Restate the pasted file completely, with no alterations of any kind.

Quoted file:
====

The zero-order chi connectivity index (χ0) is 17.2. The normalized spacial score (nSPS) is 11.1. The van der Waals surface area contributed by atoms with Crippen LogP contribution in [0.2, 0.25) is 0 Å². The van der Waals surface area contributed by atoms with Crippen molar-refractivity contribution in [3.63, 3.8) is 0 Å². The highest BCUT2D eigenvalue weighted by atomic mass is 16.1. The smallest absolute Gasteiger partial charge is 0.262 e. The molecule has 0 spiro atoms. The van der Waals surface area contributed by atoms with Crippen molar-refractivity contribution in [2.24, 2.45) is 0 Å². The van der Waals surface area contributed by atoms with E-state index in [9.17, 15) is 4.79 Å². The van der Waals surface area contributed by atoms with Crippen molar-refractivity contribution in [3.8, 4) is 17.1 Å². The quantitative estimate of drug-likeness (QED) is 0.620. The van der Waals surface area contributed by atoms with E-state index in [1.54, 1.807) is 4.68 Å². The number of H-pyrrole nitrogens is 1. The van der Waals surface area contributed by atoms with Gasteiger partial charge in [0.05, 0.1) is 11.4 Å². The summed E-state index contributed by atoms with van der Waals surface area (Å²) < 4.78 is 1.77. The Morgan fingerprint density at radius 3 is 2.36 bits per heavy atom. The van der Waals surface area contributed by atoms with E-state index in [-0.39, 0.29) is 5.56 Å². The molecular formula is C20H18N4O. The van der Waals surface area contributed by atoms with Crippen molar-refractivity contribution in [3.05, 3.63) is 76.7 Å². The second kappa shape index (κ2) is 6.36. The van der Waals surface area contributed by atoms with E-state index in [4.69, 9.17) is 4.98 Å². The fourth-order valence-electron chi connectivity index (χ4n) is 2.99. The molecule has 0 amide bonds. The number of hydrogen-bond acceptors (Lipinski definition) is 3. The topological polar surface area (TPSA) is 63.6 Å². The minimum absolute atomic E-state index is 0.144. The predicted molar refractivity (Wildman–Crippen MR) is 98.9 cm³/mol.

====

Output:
The zero-order chi connectivity index (χ0) is 17.2. The normalized spacial score (nSPS) is 11.1. The van der Waals surface area contributed by atoms with Crippen LogP contribution in [0.2, 0.25) is 0 Å². The van der Waals surface area contributed by atoms with Crippen molar-refractivity contribution in [3.63, 3.8) is 0 Å². The highest BCUT2D eigenvalue weighted by atomic mass is 16.1. The smallest absolute Gasteiger partial charge is 0.262 e. The molecule has 0 spiro atoms. The van der Waals surface area contributed by atoms with Crippen molar-refractivity contribution in [2.24, 2.45) is 0 Å². The van der Waals surface area contributed by atoms with E-state index in [9.17, 15) is 4.79 Å². The van der Waals surface area contributed by atoms with Crippen molar-refractivity contribution in [3.8, 4) is 17.1 Å². The quantitative estimate of drug-likeness (QED) is 0.620. The van der Waals surface area contributed by atoms with E-state index in [1.54, 1.807) is 4.68 Å². The number of H-pyrrole nitrogens is 1. The van der Waals surface area contributed by atoms with Gasteiger partial charge in [0.05, 0.1) is 11.4 Å². The summed E-state index contributed by atoms with van der Waals surface area (Å²) < 4.78 is 1.77. The Morgan fingerprint density at radius 3 is 2.36 bits per heavy atom. The van der Waals surface area contributed by atoms with E-state index in [-0.39, 0.29) is 5.56 Å². The molecular formula is C20H18N4O. The van der Waals surface area contributed by atoms with Crippen molar-refractivity contribution in [3.05, 3.63) is 76.7 Å². The second kappa shape index (κ2) is 6.36. The van der Waals surface area contributed by atoms with E-state index in [4.69, 9.17) is 4.98 Å². The fourth-order valence-electron chi connectivity index (χ4n) is 2.99. The molecule has 0 amide bonds. The number of hydrogen-bond acceptors (Lipinski definition) is 3. The topological polar surface area (TPSA) is 63.6 Å². The minimum absolute atomic E-state index is 0.144. The predicted molar refractivity (Wildman–Crippen MR) is 98.9 cm³/mol.